A discoid meniscus is a congenital anatomical variant that involves the lateral meniscus significantly more than the medial meniscus. The incidence of this variant in several clinical studies ranges from 0.4% to 17%, while the incidence in a large cadaver study was 5%. The most common symptoms of discoid meniscus, which usually occur during childhood and adolescence, are pain, locking, and a snapping or a clunking sound. These symptoms can occur with both intact and torn discoid menisci. However, symptoms are most frequently a result of a peripheral tear of the central discoid portion of the meniscus. MRI is the modality of choice to evaluate a discoid meniscus before surgery. The traditional treatment for mechanically symptomatic torn discoid meniscus has been a partial arthroscopic meniscectomy, but more recently several authors have reported results of surgical repair. Extensive subtotal or total lateral meniscectomy of the discoid meniscus is best avoided.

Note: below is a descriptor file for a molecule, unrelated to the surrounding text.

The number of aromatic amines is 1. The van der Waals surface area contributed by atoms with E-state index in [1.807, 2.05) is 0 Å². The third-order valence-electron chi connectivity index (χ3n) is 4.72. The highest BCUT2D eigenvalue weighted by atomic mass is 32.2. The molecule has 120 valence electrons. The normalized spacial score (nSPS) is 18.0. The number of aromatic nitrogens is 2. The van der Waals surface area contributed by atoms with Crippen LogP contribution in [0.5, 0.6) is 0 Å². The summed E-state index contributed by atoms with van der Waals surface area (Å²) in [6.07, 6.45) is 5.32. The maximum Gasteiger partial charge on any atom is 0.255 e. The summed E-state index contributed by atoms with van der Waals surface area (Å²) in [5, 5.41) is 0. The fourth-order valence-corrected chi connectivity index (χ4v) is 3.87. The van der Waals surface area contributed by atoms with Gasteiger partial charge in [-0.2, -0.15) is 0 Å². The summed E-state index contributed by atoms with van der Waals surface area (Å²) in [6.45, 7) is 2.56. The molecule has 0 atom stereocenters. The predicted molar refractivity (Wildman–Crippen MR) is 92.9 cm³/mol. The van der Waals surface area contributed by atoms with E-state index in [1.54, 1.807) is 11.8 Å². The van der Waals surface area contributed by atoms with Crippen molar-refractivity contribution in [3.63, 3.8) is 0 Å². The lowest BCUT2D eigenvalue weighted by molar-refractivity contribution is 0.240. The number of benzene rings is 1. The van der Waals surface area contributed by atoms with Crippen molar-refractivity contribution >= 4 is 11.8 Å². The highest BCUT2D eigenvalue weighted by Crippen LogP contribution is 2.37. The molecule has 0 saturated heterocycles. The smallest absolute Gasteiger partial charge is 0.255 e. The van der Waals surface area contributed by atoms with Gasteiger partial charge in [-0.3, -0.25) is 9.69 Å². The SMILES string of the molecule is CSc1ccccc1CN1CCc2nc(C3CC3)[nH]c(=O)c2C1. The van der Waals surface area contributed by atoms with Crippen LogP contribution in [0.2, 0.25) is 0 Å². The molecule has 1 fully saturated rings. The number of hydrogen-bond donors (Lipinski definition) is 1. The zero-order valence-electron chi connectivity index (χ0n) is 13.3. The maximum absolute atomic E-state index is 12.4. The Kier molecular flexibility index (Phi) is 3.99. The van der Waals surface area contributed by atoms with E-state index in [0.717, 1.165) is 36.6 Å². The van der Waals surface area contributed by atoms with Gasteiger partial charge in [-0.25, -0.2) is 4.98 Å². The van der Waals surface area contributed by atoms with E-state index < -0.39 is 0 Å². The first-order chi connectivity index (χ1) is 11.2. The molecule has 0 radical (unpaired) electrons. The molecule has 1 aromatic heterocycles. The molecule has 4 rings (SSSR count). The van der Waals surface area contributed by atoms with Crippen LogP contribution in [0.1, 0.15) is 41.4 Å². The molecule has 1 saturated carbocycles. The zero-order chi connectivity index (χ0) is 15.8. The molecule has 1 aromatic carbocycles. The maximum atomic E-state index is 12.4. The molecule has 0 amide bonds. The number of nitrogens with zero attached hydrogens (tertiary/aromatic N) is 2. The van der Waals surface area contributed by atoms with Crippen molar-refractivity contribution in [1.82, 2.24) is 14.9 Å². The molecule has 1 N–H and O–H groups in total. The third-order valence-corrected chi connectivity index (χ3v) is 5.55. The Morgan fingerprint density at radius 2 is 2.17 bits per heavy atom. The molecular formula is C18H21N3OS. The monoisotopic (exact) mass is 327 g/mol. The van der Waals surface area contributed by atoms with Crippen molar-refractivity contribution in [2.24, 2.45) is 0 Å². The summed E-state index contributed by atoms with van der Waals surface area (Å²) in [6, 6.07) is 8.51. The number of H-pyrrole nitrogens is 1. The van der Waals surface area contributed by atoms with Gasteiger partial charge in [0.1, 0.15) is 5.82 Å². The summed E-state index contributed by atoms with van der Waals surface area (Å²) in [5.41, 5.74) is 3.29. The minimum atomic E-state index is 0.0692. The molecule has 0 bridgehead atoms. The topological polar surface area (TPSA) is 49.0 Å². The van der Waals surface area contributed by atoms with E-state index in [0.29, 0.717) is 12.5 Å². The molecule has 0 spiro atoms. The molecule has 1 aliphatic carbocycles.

Further Information:

  • Ralph Di Libero, MD. Discoid Meniscus. eMedicine article, last updated: October 18, 2006.

Partial Meniscectomy

If you have a meniscal tear (typically a displaceable flap tear of either meniscus) which is causing you mechanical problems (clicking, catching, locking) careful arthroscopic partial meniscectomy is often the quickest way to solve this problem and restore knee function. Losing a small, already torn, part of the meniscus is not a major problem in the long run, providing that the knee is stable and that articulating surfaces are not worn out. However, complex meniscal tears are often associated with unstable ligaments and damaged articular surfaces, and surgical removal of most of the meniscal tissue is associated with acceleratd wear and tear.